The housebuilding chief executive who can see clear blue skies ahead

FOR A MAN who took over a housebuilder in the middle of a devastating financial and property crisis, David Ritchie, the chief executive of Bovis Homes, looks remarkably relaxed.

But it is certainly fair to say the pain has eased in recent months for the firm, even though Ritchie remains in the middle of turning it around. Bovis stopped building altogether at one stage and its new CEO has slashed its costs by half since he took over in July 2008, in the depths of the housing market collapse and recession. Ritchie, who has worked at the firm for 12 years, took over the baton from Malcolm Harris, who moved up to become chairman when he hit 60.

“We have now resized the business,” says Ritchie, who has a soft-spoken Falkirk accent. “We are on the third phase of recovery for the business, which is to aggressively buy up land. If we are right this is the bottom of the market.”

He says that over the next two years “we want to buy twice as much land as we use. This is a great opportunity to buy a key raw material at the bottom of the cycle.”

Ritchie is speaking in his large modern office at the firm’s headquarters in New Ash Green, Kent. He is short and so lean he could pass for a long distance runner, but the married father-of-two says the most strenuous things he does is cut the grass on his motorised lawn mower and chase after his young sons at the weekends.

The Bovis Homes boss says that land tracks house prices in a ratio of around three to one. If house prices move up one per cent, land will move up three per cent, and vice versa. So since national house prices are on average 20 per cent below their summer 2007 peak, this makes land cheap to buy. Ritchie’s thinking is the more land it snaps up now the greater the chance it will have to build profitably when the market picks up. So far this year Bovis, one of the UK’s smallest listed housebuilders, has added 1,874 new plots, boosting its landbank to 13,113 units. The firm is in negotiations to buy another 3,000 plots.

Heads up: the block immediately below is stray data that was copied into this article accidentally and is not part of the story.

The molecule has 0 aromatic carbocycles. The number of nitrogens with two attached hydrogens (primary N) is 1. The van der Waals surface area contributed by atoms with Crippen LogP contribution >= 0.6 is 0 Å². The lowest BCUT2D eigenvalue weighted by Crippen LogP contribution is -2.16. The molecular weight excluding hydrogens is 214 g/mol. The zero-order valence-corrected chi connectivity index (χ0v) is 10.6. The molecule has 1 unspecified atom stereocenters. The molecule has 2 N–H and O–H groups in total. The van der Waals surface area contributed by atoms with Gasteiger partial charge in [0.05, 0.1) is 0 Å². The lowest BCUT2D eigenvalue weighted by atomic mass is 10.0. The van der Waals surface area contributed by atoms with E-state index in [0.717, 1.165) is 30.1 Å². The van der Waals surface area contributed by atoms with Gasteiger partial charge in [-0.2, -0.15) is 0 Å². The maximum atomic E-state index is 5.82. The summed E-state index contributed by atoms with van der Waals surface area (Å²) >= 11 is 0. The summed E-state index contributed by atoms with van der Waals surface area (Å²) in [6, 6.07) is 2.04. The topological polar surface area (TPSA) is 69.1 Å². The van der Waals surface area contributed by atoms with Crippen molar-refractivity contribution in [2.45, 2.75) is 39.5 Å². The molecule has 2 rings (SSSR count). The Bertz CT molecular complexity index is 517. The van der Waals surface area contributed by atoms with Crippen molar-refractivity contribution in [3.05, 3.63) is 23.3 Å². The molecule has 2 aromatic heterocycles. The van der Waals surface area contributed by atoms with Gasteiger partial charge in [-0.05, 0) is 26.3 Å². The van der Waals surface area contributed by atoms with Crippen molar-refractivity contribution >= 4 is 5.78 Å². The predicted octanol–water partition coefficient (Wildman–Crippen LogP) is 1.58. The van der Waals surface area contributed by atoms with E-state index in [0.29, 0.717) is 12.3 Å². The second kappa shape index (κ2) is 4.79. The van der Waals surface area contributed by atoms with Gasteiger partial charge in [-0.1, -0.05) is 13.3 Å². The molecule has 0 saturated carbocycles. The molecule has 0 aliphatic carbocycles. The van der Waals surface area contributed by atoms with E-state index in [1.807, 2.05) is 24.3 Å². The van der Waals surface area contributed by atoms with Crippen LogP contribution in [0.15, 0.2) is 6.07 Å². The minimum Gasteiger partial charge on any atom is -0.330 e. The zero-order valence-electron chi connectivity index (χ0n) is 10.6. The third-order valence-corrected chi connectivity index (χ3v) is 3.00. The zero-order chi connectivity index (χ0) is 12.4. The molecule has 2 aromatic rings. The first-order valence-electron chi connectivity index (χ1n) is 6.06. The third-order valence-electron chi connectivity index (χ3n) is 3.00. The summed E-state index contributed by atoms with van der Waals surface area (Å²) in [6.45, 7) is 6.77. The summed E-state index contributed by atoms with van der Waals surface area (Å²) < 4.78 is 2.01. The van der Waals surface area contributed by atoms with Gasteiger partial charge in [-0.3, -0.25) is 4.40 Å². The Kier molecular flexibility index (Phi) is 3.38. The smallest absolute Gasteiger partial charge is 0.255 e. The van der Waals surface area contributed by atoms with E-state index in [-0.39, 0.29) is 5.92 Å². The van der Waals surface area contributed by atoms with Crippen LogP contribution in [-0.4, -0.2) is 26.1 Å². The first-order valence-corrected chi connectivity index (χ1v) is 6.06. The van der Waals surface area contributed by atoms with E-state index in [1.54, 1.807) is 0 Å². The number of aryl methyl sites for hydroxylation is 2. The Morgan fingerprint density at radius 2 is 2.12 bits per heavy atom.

Bovis is a mid-market builder that typically sells three and four bedroom brick houses on greenfield sites on the edge of towns or villages in the south of England. In the last year, 80 per cent of the land it bought was in the south – in places like Bristol, Reading and Cheltenham.

Ritchie sold a lot of houses in 2009, cut costs, and carried out a £60m share placing last September. This saw him move Bovis into a position of having £112m in the bank with £150m of undrawn bank debt to call on.

Last month, the housebuilder reported a first half profit of £3.5m, an improvement from a loss of £8.6m a year ago. It sold 803 houses, up from 754 in the same period 12 months ago. However, the average price at which the properties were sold fell one per cent to £158,500 from £159,700, mostly due to Bovis selling a higher percentage of its homes as cheaper social housing. The firm also plans to reinstate its dividend at the end of this year after suspending it in the housing crisis almost two years ago.

Ritchie adds that if house prices fell a further five per cent he would still be “comfortable” with the profit the business made. However, he thinks prices will actually remain stable “for quite some time.” He adds: “I see a U-shaped recovery. But the question is how long the bottom of the U will be. I feel now it will be longer than I had thought a year or so ago.”

A recent Savills report thought there would be no sustained recovery in the housing market until 2012, although Ritchie won’t be drawn on when he thinks the market will pick up.

Still, Bovis has a long way to go to get back to the levels it was at before the market collapse in early 2007 when it sold 50 houses a week. Currently it sells 27.

The recession has had a profound effect on mortgage approvals, which ran to 110,000 in August 2007, but plummeted to 23,000 in December 2008. Currently, they are running at between 45,000 and 50,000 a month.

In was during this freefall that Ritchie was handed the top job two years ago.

“By the middle of 2008 it was clear that we were looking at something very serious indeed,” he says.